Cancer: The word alone evokes dread, anxiety, and fear. Accordingly, many women living with the disease and undergoing treatment experience chronic stress and depression. Scientists have demonstrated, in studies with rodents and humans, that stress can exacerbate cancer's progression, but it wasn't clear how.
A new study, published in The Journal of Clinical Investigation, establishes that the stress hormone epinephrine sets off a cascade of biochemical reactions that favor breast cancer growth and spread.
In the study, the researchers first demonstrated the effects of chronic stress on cancer stem cell growth, a novel twist on previous research that did not specifically focus on these self-perpetuating cells.
"You can kill all the cells you want in a tumor, but if the stem cells, or mother cells, are not killed, then the tumor is going to grow and metastasize. This is one of the first studies to link chronic stress specifically with the growth of breast cancer stem cells," says Keith Kelley, emeritus professor in the Department of Animal Sciences and the College of Medicine at the University of Illinois, and an author on the study.
To do this, they induced chronic stress in mice, by placing them in small enclosures that limited their movement. All the mice were stressed for a week before being inoculated with either human or mouse breast cancer cells. After inoculation, the mice were split into two groups: controls, which were moved into large cages; and stressed, which stayed in the small enclosures for an additional 30 days.
Confirming the researchers' expectations, the mice experiencing chronic stress showed behavioral changes consistent with anxiety and depression. They also had bigger, faster-growing tumors and more cancer stem cells than mice in control conditions.
Having demonstrated the link between chronic stress, mood changes, and enhanced growth of breast cancer stem cells, the scientists went on to investigate the underlying biochemical underpinnings that caused stress to increase growth of cancer cells.
"The direct signaling network between stress pathways and a cancer-propagating system remains almost completely unknown," says Quentin Liu of the Institute of Cancer Stem Cell at Dalian Medical University in China and principal investigator on the study. "A better understanding of the biochemistry that causes stress to increase the growth of cancer cells could lead us toward targeted drug interventions, one of which we discovered in this work."
Multiple lines of evidence led the scientists toward epinephrine, one of the body's major stress hormones. First, epinephrine levels were significantly elevated in mice that experienced stress for the duration of the experiment. Second, in stressed mice that received treatments to inactivate the receptor for epinephrine - ADRB2 - tumors were significantly smaller and fewer stem cells were found.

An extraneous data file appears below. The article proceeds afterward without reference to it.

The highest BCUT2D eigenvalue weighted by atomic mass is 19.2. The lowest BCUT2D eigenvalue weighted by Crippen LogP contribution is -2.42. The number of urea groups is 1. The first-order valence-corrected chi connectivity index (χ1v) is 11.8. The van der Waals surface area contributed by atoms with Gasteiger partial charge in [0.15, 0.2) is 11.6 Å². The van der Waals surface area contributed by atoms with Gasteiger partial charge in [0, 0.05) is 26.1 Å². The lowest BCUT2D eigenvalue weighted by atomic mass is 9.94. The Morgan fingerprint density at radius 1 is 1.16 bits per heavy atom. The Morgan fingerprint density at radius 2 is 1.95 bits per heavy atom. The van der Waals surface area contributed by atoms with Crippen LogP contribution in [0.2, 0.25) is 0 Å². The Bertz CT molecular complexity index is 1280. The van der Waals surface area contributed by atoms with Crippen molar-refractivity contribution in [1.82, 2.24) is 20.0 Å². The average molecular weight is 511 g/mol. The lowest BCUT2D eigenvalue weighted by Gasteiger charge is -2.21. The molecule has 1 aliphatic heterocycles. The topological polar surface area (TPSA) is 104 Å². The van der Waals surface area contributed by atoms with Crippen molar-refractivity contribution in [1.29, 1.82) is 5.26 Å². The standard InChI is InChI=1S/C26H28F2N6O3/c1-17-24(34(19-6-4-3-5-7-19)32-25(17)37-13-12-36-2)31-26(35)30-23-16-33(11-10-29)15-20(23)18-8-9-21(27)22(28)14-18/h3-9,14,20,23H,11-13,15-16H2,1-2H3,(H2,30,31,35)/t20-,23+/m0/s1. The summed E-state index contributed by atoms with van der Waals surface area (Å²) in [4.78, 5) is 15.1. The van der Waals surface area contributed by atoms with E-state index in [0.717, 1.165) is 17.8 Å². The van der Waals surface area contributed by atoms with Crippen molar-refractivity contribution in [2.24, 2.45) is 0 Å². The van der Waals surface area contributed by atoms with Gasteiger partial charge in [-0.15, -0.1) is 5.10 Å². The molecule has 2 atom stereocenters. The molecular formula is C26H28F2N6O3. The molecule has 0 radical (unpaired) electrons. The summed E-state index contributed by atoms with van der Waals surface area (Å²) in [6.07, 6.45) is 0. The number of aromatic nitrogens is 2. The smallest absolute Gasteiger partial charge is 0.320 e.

"When most people think of stress, they think it's cortisol that's suppressing the immune system. The amazing thing is cortisol was actually lower after a month of stress," Kelley says.
Once epinephrine binds to one of its two receptors, ADRB2, it elevates levels of an enzyme called lactate dehydrogenase. In normal situations, this enzyme delivers quick energy to muscles in a fight-or-flight situation and produces lactate as a byproduct. But cancer cells need lactate for energy. With excessive amounts of lactate dehydrogenase in chronically stressed individuals, cancer-causing genes are activated and cancer cells proliferate.
"These data provide a novel pathway that explains how elevated epinephrine caused by chronic stress promotes breast cancer progression by acting directly on cancer stem cells," Liu says.
To evaluate the clinical significance of their findings with mice, the scientists measured epinephrine in the blood of 83 human breast cancer patients. Women with high levels of the stress hormone also had high levels of lactate dehydrogenase in biopsied breast cancer tissue, compared with adjacent non-cancerous tissue. Importantly, and consistent with findings in mice, patients with high serum epinephrine had significantly lower overall survival and disease-free survival compared to patients with low epinephrine levels.
In a final test, the researchers grew breast cancer cells in the lab and introduced a wide variety of FDA-approved cancer drugs. Several treatments, including vitamin C, suppressed lactate dehydrogenase production. When vitamin C was injected into stressed mice, tumors shrank.
Scientists have suspected Vitamin C's cancer-fighting potential for decades, and several clinical trials have demonstrated positive results. This study contributes a new understanding of the vitamin's action in biochemical pathways relevant to chronically stressed breast cancer patients.
"Taken together, these findings show that vitamin C might be a novel and effective therapeutic agent for targeting cancer in patients undergoing chronic stress," Liu says.